Time to put a stop to Thread.stop?
vitalyd at gmail.com
Wed May 15 13:50:27 UTC 2013
There's also Unsafe.throwException which can be used to rethrow checked
exceptions. Without getting into another debate over checked exceptions,
this approach is much better than Thread.stop.
Sent from my phone
On May 15, 2013 4:06 AM, "David Holmes" <david.holmes at oracle.com> wrote:
> On 15/05/2013 3:16 PM, Martin Buchholz wrote:
>> On Tue, May 14, 2013 at 8:17 PM, David Holmes <david.holmes at oracle.com
>> <mailto:david.holmes at oracle.**com <david.holmes at oracle.com>>> wrote:
>> On 15/05/2013 2:57 AM, Martin Buchholz wrote:
>> On Tue, May 14, 2013 at 7:45 AM, Jeroen Frijters
>> <jeroen at sumatra.nl <mailto:jeroen at sumatra.nl>> wrote:
>> IMO Thread.currentThread().stop(__**new Throwable()) should
>> continue to work.
>> It is not unsafe and it is probably used in a lot of code to
>> workaround the
>> madness that is checked exceptions.
>> That is truly awful! Why wouldn't people just wrap in a runtime
>> exception ???? Truly, truly awful. :(
>> General purpose library code sometimes would like to rethrow an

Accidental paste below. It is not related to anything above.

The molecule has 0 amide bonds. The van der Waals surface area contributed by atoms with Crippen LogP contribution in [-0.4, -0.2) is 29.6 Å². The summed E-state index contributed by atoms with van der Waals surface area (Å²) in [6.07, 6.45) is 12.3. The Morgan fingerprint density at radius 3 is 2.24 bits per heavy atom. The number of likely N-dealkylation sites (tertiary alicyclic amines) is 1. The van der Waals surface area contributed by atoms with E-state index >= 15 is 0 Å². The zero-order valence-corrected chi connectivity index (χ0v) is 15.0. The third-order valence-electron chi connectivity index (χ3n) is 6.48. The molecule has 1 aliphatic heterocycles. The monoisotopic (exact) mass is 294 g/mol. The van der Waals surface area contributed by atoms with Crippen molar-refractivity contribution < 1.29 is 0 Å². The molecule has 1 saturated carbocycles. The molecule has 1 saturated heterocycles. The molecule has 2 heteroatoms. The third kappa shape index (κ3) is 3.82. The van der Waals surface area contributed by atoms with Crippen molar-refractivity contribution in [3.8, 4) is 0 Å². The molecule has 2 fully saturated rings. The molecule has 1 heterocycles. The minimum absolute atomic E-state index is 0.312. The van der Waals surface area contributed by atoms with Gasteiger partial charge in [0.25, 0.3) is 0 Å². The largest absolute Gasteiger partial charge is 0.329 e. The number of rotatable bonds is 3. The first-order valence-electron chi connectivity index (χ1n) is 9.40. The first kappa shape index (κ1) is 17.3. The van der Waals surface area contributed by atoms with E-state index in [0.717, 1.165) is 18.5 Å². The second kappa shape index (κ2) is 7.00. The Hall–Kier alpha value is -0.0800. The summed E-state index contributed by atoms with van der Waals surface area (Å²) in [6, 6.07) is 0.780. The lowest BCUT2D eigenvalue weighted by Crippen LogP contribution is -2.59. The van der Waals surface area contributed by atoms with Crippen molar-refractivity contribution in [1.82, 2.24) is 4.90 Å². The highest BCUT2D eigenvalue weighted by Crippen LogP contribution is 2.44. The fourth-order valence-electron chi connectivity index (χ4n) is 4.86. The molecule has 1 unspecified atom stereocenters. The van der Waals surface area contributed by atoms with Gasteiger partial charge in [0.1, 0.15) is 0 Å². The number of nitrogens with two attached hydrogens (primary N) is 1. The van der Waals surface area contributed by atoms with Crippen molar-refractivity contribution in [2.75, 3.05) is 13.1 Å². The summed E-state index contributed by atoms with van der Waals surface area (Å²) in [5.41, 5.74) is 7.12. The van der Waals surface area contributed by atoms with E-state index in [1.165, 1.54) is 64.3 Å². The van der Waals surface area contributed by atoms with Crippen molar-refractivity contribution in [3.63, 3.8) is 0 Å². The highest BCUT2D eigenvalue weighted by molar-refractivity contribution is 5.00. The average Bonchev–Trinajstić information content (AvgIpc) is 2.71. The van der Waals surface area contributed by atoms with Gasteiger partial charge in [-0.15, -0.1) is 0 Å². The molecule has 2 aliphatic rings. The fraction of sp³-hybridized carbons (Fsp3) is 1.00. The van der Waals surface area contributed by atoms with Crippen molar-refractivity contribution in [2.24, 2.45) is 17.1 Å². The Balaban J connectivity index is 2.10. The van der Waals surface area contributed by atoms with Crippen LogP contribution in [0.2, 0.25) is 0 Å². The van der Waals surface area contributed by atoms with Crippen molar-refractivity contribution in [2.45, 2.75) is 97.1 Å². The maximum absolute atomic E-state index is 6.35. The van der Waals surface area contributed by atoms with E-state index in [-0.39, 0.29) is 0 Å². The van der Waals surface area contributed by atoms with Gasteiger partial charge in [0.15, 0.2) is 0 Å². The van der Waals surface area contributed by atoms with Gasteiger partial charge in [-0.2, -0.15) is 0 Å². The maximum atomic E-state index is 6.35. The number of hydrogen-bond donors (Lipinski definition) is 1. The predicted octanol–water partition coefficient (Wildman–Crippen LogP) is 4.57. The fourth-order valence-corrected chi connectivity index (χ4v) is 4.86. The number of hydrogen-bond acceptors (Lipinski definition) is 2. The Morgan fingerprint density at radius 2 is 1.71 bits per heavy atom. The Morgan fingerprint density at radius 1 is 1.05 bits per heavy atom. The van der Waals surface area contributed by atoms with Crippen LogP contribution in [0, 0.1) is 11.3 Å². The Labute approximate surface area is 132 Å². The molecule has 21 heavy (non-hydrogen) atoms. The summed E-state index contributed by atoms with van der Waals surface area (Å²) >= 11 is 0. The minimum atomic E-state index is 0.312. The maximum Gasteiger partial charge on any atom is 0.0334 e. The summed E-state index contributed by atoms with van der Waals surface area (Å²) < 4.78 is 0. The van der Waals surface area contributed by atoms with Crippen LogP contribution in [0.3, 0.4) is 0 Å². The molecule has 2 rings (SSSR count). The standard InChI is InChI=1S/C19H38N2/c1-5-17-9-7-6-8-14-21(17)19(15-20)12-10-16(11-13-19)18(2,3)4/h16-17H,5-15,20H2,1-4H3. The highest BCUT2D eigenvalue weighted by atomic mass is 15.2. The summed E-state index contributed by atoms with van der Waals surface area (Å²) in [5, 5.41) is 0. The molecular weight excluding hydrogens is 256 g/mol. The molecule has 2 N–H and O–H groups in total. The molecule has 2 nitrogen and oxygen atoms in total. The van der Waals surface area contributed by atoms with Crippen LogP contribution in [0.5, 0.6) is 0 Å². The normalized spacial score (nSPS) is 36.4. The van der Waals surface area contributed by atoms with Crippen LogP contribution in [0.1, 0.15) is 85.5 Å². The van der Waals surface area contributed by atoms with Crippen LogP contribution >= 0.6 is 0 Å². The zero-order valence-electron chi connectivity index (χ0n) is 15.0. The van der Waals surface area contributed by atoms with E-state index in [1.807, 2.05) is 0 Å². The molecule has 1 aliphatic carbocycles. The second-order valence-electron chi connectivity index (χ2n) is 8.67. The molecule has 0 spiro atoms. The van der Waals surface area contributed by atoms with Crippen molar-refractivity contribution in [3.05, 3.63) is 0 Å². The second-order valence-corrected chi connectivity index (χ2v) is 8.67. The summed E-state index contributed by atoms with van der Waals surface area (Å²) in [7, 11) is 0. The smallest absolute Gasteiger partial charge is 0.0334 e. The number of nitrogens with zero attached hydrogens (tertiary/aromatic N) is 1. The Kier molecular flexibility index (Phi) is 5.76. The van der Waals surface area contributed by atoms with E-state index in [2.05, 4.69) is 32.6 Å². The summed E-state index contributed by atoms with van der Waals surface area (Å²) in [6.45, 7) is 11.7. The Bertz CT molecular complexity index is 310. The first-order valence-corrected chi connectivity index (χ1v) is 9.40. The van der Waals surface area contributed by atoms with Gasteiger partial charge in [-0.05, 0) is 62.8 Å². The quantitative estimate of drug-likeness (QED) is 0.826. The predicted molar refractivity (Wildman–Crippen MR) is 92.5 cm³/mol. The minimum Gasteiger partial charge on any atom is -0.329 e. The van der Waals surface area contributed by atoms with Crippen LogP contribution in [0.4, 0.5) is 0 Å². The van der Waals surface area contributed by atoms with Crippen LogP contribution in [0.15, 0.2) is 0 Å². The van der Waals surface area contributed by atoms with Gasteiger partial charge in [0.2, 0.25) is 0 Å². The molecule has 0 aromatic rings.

>> exception that was previously caught.
>> How should it do that?
> Umm catch it and throw it. If it is a checked-exception that you want to
> propogate then you should have declared it on your method, else you are
> going to wrap it in a runtime exception or error. There is no need for such
> I don't think there's a generally accepted
>> solution, although there's more than one (sneaky) way to do it, and we
>> could stop using Thread.stop for that purpose.
> If we had to we could special-case for currentThread. :(
>> There are existing JDK tests that use currentThread().stop to
>> implement the
>> occasionally necessary sneakyThrow.
>> I suspect there are important uses of unsafe otherThread.stop in
>> the real
>> world, where it is used as a last resort to shut down an
>> running within a java vm, and works reasonably well in practice.
>> I would dispute that it can work "reasonably well in practice" given
>> the near impossibility of writing async-exception-safe non-trivial
>> Java code. That aside, the proposal is only for the stop(throwable)
>> form which I would not expect to be used for the termination case.
>> I agree it's unsafe. But you have the same problem to a lesser extent
>> with kill -9, which is also an indispensable part of every engineer's
>> toolbox, and works well enough in practice.
> There is a huge difference between blowing away a complete process with
> kill and having a single thread starting to propagate an async exception,
> unwinding its stack and executing finally blocks with completely broken
> state invariants.
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